BFAA – FL was founded in 2011 to help black farmers remain financially viable in order to maintain and keep their farms and land. The Pigford and Black Farmer’s lawsuits recognized that black farmers have been systematically discriminated against and that this discrimination has resulted in outright devastation and destruction to the number of black farmers nationwide. At the forefront of our organization is the mission of rebuilding black farmers so that they not only can survive but thrive.
Our education and outreach initiatives are centered around:
- teaching members modern farming techniques;
- providing financial planning and awareness;
- advocating for changes in laws that continue to discriminate against minorities;
- educating members regarding legal issues;
- direct farm-to-customer selling techniques; and
- advising members regarding new crops.
Addressing Farmer Concerns
- Black Land Loss
- Black Farmers Lawsuit
- Hemp Farming
- Biotechnology in the 21st Century
- Farm Funding
- Network Buying Club
- Black Youth Development
- Technical Assistance
- Discounted Products
- Banking/Loan Preference
- Grant Funding
- Free Marketing Promotions
- Discount Card
BFAA-Florida Chapter Inc. is a nonprofit corporation organized as a 501(c)(3) entity.
LEGACY: Next Generation Black Farmers Understanding Our History
We are committed to sustainable farming and innovative agriculture practices which preserve the cultural and biological diversity, the ecological balance of the local environment. With a core focus on family, we offer direct and extended support in the following service areas:
- Membership/Technical Assistance
- Marketing and Logistics
- Health & Wellness
- Farm Funding Options/Micro-lending
- New Farmers Support
- Pop-Up Farmers Market
Health and Wellness
We believe no family deserves to go hungry, and no food should end up in a landfill. This is why we hope to distribute fresh food across our great city for free. Your support will help us donate fresh fruits and vegetables from Florida’s farmers and putting it into the hands of the hundreds of low-income families in need of nutritious food.
US Black Farmers
Own Black Farmland
Florida Black Farmers
"My grandfather used to say that once in your life you need a doctor, a lawyer, a policeman and a preacher but everyday, three times a day, you need a farmer."
– Brenda Schoepp, Farmer | Author | Mentor | Internatonal Speaker
Friday, 12 June 2020 @ 12:30 – 1:30 p.m. EDT
WEBINAR: Ag Outlook Webinar
We will be hosting a free webinar on Friday, June 12, 2020 at 12:30 p.m. (EDT). Purdue agricultural economists Michael Langemeier and James Mintert will provide an updated ag outlook, which includes information from USDA’s June World Ag Supply & Demand (WASDE) report.
Registration is free and can be submitted with the form on this page. Registered participants will receive a confirmation email with a link to view the webinar live at its scheduled time. Those unable to join live can register to receive a follow-up email after the webinar to download the slides and view the recording at their convenience.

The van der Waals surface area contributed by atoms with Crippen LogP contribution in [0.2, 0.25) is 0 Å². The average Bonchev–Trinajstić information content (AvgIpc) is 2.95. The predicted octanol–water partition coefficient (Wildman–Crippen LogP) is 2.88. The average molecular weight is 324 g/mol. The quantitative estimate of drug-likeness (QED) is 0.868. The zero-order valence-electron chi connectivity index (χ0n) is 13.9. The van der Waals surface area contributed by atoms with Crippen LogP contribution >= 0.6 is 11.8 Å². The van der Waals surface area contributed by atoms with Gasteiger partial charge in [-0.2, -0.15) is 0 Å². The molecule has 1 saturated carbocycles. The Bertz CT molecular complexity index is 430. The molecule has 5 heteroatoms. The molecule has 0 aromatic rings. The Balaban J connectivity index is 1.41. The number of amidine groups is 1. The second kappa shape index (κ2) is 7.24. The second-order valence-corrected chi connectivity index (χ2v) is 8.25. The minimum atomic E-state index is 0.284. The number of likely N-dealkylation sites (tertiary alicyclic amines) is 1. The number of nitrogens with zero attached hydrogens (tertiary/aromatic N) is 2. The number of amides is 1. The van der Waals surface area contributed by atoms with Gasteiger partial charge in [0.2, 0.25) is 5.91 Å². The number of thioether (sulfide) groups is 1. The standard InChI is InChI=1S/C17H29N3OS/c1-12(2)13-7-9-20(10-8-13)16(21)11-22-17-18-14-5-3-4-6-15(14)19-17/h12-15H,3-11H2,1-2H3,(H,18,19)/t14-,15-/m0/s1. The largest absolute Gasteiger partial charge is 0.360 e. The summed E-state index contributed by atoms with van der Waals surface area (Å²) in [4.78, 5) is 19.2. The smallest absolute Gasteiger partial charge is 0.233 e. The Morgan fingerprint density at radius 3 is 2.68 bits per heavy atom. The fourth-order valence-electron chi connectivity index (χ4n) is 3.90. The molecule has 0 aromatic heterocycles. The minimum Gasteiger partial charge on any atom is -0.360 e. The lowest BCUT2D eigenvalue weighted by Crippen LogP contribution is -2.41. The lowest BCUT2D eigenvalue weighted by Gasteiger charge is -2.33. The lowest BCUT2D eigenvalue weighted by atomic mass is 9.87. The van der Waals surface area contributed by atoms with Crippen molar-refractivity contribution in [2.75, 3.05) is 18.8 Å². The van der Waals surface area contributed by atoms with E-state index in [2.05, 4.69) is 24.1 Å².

Corn and Soybean Price Outlook
26 -28 Jan 2021
International Production & Processing Expo 2021 Atlanta, Georgia
“World’s Largest Trade Show for Poultry, Meat and Feed Industry”
The International Production and Processing Expo is the worlds largest poultry, meat, and feed industry event of its kind. It will focus on Innovation bringing together buyers and sellers of the latest technology of products and services to make your business successful.
Latest from the Blog
Let’s talk about the things that matter most to black farmers in the State of Florida, in the USA and in the world.
John Boyd Jr’s grandfather Thomas, the son of a slave, slept with the deed to his farm under his mattress. He worried constantly that his land would be taken from him.
Twenty miles away and three generations later, Boyd lives on his own 210-acre farm, in a big white colonial house with rows of soybeans that go almost up to the front door, like other people have grass. One hundred cattle, a cluster of guinea hogs, three goats and a small herding dog named Fatso, whom Boyd calls his best friend, live there.
He feels more secure on his plot of land than Thomas did. But Boyd is an aberration.
Black owned farms make up less than 2 percent of all farms in the United States.
According to a recent report, Black farmers lost 80 percent of their farmland from 1910 to 2007, often because they lacked access to loans or insurance needed to sustain their businesses.
The report mentions the “long and well-documented history of discrimination against Black farmers by the USDA (United States Department of Agriculture).”
BLACK FARMERS AND AGRICULTURALISTS ASSOCIATION - FLORIDA CHAPTER ANNOUNCES ELECTION OF ITS NEW PRESIDENT Ronald Burton is elected President of the Black Farmers and Agriculturalists Association - Florida Chapter Ocala, Fl – The Black Farmers and Agriculturalists...